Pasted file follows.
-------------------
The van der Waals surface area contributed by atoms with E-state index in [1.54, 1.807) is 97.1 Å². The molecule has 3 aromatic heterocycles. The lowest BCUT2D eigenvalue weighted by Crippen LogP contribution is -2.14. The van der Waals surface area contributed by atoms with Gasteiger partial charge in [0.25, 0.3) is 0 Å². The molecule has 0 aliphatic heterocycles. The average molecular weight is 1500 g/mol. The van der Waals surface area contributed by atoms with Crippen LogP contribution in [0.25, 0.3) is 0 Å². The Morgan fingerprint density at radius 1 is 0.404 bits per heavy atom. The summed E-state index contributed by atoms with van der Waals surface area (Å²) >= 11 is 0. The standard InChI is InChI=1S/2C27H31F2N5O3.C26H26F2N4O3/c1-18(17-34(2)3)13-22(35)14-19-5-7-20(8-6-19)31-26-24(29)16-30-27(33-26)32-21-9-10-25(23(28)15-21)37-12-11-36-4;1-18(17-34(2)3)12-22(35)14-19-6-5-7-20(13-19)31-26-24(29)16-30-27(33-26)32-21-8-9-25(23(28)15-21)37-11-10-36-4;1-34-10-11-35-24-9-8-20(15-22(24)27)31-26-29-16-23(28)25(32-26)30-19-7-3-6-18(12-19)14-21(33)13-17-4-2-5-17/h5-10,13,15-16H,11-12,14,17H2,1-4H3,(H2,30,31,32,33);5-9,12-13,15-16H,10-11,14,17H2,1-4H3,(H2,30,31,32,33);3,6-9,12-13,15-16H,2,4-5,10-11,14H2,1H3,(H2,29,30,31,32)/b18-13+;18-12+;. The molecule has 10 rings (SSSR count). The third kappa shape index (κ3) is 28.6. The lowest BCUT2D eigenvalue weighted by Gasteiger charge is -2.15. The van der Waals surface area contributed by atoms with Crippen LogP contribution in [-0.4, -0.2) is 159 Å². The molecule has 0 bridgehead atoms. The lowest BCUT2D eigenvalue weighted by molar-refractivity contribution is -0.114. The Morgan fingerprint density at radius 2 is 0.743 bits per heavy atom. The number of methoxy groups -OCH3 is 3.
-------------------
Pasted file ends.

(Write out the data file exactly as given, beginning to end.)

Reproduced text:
The van der Waals surface area contributed by atoms with E-state index in [1.54, 1.807) is 97.1 Å². The molecule has 3 aromatic heterocycles. The lowest BCUT2D eigenvalue weighted by Crippen LogP contribution is -2.14. The van der Waals surface area contributed by atoms with Gasteiger partial charge in [0.25, 0.3) is 0 Å². The molecule has 0 aliphatic heterocycles. The average molecular weight is 1500 g/mol. The van der Waals surface area contributed by atoms with Crippen LogP contribution in [0.25, 0.3) is 0 Å². The Morgan fingerprint density at radius 1 is 0.404 bits per heavy atom. The summed E-state index contributed by atoms with van der Waals surface area (Å²) >= 11 is 0. The standard InChI is InChI=1S/2C27H31F2N5O3.C26H26F2N4O3/c1-18(17-34(2)3)13-22(35)14-19-5-7-20(8-6-19)31-26-24(29)16-30-27(33-26)32-21-9-10-25(23(28)15-21)37-12-11-36-4;1-18(17-34(2)3)12-22(35)14-19-6-5-7-20(13-19)31-26-24(29)16-30-27(33-26)32-21-8-9-25(23(28)15-21)37-11-10-36-4;1-34-10-11-35-24-9-8-20(15-22(24)27)31-26-29-16-23(28)25(32-26)30-19-7-3-6-18(12-19)14-21(33)13-17-4-2-5-17/h5-10,13,15-16H,11-12,14,17H2,1-4H3,(H2,30,31,32,33);5-9,12-13,15-16H,10-11,14,17H2,1-4H3,(H2,30,31,32,33);3,6-9,12-13,15-16H,2,4-5,10-11,14H2,1H3,(H2,29,30,31,32)/b18-13+;18-12+;. The molecule has 10 rings (SSSR count). The third kappa shape index (κ3) is 28.6. The lowest BCUT2D eigenvalue weighted by Gasteiger charge is -2.15. The van der Waals surface area contributed by atoms with Crippen LogP contribution in [-0.4, -0.2) is 159 Å². The molecule has 0 bridgehead atoms. The lowest BCUT2D eigenvalue weighted by molar-refractivity contribution is -0.114. The Morgan fingerprint density at radius 2 is 0.743 bits per heavy atom. The number of methoxy groups -OCH3 is 3.